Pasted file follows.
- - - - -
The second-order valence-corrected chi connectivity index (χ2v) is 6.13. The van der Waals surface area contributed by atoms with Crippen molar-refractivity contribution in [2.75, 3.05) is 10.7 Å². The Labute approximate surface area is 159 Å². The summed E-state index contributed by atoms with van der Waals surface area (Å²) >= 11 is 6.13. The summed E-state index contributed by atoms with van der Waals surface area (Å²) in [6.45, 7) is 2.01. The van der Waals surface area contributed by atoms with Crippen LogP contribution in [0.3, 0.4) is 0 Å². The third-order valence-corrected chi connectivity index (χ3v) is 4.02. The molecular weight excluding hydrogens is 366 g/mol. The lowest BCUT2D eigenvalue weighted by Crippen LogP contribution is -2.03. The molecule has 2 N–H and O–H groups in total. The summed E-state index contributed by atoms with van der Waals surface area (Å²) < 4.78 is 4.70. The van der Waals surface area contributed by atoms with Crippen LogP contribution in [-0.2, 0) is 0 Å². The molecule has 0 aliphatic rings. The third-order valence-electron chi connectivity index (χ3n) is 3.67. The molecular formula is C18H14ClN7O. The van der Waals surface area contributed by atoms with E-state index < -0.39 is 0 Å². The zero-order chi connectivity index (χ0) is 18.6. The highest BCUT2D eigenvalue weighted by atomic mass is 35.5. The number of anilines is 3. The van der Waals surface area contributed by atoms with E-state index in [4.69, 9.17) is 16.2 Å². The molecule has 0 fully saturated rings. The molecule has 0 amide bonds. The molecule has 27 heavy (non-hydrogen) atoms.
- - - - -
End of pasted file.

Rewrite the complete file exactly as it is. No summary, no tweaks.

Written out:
The second-order valence-corrected chi connectivity index (χ2v) is 6.13. The van der Waals surface area contributed by atoms with Crippen molar-refractivity contribution in [2.75, 3.05) is 10.7 Å². The Labute approximate surface area is 159 Å². The summed E-state index contributed by atoms with van der Waals surface area (Å²) >= 11 is 6.13. The summed E-state index contributed by atoms with van der Waals surface area (Å²) in [6.45, 7) is 2.01. The van der Waals surface area contributed by atoms with Crippen LogP contribution in [0.3, 0.4) is 0 Å². The third-order valence-corrected chi connectivity index (χ3v) is 4.02. The molecular weight excluding hydrogens is 366 g/mol. The lowest BCUT2D eigenvalue weighted by Crippen LogP contribution is -2.03. The molecule has 2 N–H and O–H groups in total. The summed E-state index contributed by atoms with van der Waals surface area (Å²) < 4.78 is 4.70. The van der Waals surface area contributed by atoms with Crippen LogP contribution in [-0.2, 0) is 0 Å². The molecule has 0 aliphatic rings. The third-order valence-electron chi connectivity index (χ3n) is 3.67. The molecular formula is C18H14ClN7O. The van der Waals surface area contributed by atoms with E-state index < -0.39 is 0 Å². The zero-order chi connectivity index (χ0) is 18.6. The highest BCUT2D eigenvalue weighted by atomic mass is 35.5. The number of anilines is 3. The van der Waals surface area contributed by atoms with E-state index in [4.69, 9.17) is 16.2 Å². The molecule has 0 fully saturated rings. The molecule has 0 amide bonds. The molecule has 27 heavy (non-hydrogen) atoms.